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National HIV/Aids Conference report out
National HIV/Aids Conference report was on Tuesday released to the
public, just short of a year after the countryís first ever HIV/Aids
The conference, which was attended by more than 600 delegates from
governments, business and civic groups across Southern Africa as
well as from around the world, took place between June 15 and 18
Key among recommendations in the report, which was distributed to
journalists from different media houses at a workshop organised
by the National Aids Council (NAC), were issues of prevention, care
and treatment, workplace programmes and economic, legal and institutional
The objective of the workshop, according to Mr Tendai Chidzenga
of NAC, was to disseminate the report of the conference to journalists
and agree on the role the media can play in pushing the recommendations
Under care and treatment for instance, the World Health Organisationís
goal is to treat 3 million people by 2005.
However, despite concerted efforts by the Government, it still has
only 6 500 people on Anti-Retroviral Treatment (ART).
While several others are sponsoring their own treatment and many
others are on company treatment programmes, the numbers still fall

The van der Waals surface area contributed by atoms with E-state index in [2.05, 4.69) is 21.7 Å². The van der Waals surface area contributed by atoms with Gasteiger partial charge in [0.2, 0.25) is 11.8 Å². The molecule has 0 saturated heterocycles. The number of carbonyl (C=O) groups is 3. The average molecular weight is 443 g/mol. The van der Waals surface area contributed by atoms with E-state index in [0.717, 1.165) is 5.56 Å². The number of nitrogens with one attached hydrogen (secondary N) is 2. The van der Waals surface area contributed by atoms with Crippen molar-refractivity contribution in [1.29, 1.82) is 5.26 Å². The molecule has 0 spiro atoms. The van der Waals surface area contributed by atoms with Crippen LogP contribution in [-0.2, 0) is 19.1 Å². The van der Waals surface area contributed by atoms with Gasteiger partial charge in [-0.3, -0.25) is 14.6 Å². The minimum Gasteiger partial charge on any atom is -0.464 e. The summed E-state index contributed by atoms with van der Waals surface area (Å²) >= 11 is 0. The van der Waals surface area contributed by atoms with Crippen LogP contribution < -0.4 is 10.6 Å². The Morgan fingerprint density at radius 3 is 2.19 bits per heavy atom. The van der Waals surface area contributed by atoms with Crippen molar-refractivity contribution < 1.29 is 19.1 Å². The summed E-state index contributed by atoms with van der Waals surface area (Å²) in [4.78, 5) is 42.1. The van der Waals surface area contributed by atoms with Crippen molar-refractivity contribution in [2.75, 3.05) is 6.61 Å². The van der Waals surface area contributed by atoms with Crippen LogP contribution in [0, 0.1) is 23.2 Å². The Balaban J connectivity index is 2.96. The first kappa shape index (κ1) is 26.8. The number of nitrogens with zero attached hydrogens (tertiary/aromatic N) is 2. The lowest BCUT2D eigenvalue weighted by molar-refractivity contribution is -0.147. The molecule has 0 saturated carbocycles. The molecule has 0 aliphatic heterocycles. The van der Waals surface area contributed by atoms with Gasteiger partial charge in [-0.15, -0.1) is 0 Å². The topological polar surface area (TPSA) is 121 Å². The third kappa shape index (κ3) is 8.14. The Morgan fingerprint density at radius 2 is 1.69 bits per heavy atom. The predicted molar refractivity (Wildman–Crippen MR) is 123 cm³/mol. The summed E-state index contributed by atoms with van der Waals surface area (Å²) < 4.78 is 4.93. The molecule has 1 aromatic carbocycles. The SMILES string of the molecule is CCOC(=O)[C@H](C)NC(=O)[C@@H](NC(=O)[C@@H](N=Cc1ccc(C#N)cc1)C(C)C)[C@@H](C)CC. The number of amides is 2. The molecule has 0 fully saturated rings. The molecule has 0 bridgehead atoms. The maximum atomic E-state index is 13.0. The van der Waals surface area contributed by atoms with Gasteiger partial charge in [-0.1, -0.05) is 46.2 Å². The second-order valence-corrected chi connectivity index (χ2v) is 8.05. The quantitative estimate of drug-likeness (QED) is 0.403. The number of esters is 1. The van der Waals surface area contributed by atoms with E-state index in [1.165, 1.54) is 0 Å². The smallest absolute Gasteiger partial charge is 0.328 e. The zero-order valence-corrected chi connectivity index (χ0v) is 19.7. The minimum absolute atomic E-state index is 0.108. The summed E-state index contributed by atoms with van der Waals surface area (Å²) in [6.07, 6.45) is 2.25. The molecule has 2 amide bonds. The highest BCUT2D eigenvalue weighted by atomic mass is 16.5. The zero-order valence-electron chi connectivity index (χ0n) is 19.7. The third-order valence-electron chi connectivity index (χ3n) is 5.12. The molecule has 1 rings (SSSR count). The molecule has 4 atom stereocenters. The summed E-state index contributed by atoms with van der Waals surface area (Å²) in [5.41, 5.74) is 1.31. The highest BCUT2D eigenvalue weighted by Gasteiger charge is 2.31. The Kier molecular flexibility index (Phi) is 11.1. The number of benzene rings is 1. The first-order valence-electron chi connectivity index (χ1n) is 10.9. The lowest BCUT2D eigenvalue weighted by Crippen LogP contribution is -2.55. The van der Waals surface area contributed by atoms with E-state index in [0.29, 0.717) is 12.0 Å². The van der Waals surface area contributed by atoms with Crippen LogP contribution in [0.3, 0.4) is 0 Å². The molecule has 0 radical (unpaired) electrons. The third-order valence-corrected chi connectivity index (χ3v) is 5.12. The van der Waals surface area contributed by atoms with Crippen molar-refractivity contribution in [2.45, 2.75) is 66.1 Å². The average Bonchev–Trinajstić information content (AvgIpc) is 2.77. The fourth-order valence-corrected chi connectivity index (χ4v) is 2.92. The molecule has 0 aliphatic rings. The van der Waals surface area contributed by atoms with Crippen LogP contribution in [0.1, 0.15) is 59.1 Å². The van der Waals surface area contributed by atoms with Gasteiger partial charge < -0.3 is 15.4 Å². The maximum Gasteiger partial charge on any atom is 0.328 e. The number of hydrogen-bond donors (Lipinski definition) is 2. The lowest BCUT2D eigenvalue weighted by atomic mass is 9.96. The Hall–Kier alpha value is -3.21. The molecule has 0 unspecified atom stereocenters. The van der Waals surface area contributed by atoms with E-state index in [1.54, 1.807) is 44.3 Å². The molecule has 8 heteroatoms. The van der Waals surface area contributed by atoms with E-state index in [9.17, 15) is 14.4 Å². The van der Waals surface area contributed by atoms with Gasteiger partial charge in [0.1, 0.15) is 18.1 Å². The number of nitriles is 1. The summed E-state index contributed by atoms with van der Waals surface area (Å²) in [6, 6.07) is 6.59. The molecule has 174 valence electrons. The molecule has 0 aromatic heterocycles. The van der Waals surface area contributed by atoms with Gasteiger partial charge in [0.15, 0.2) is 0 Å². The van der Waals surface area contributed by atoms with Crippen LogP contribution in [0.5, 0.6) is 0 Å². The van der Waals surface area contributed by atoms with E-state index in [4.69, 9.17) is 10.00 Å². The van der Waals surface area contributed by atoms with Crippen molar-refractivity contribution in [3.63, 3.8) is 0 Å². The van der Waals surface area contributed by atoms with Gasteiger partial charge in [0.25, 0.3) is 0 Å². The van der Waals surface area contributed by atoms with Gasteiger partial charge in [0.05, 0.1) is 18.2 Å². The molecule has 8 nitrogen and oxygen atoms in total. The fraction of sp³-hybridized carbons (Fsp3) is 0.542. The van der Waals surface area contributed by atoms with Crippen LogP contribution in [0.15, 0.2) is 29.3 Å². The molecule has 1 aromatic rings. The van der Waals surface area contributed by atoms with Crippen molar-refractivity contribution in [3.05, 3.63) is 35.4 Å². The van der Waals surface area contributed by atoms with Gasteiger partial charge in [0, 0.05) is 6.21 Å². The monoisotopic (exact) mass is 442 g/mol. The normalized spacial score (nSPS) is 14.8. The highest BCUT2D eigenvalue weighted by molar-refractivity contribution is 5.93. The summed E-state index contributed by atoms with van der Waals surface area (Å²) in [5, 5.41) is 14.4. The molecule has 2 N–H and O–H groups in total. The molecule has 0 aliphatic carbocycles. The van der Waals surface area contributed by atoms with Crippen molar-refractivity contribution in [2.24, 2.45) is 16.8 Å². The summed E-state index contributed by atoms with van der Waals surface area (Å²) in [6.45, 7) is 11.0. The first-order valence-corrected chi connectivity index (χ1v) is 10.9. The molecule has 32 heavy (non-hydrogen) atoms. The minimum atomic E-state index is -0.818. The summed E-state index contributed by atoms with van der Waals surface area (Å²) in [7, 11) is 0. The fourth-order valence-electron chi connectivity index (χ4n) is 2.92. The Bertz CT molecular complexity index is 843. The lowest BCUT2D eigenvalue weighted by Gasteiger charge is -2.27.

short of the intended targets.
It was, therefore, one of the reportís recommendations that workplaces
adopted programmes that looked after the welfare of their employees
and facilitated easy access to treatment in the event of it being
Couples, the report recommended, should not be separated because
of working demands while there was need for companies to put in
place better retirement care packages
This was because employees, who contributed to the national Aids
levy and medical aid sometimes found themselves destitute after
It was also recommended that effective strategies involving the
informal sector be implemented since the informal sector was increasingly
becoming a major employer in the country.
Delegates to the conference, said they were concerned that with
the scaling up of ART, suppliers might run out of drugs.
They also raised the issue of ART affordability and called on the
Government to take appropriate measures to ensure that raw materials
for the production of Anti-Retrovirals (ARVs) were exempted from
The Government was also challenged to ensure the availability of
foreign currency for the procurement of these supplies.
Delegates to the conference noted that the orphans and vulnerable
children referral system was not clear and was uncoordinated.
Various line ministries, including the Ministry of Education, Sport
and Culture, Youth, Gender and Employment Creation and Health and
Child Welfare dealt with orphans and vulnerable children.
Each ministry, however, had different rules for the children they
assisted resulting in confusion.
Some of the issues raised after the conference have already been
looked into with the Reserve Bank of Zimbabwe already allocating
foreign currency for the purchase of drugs since January.
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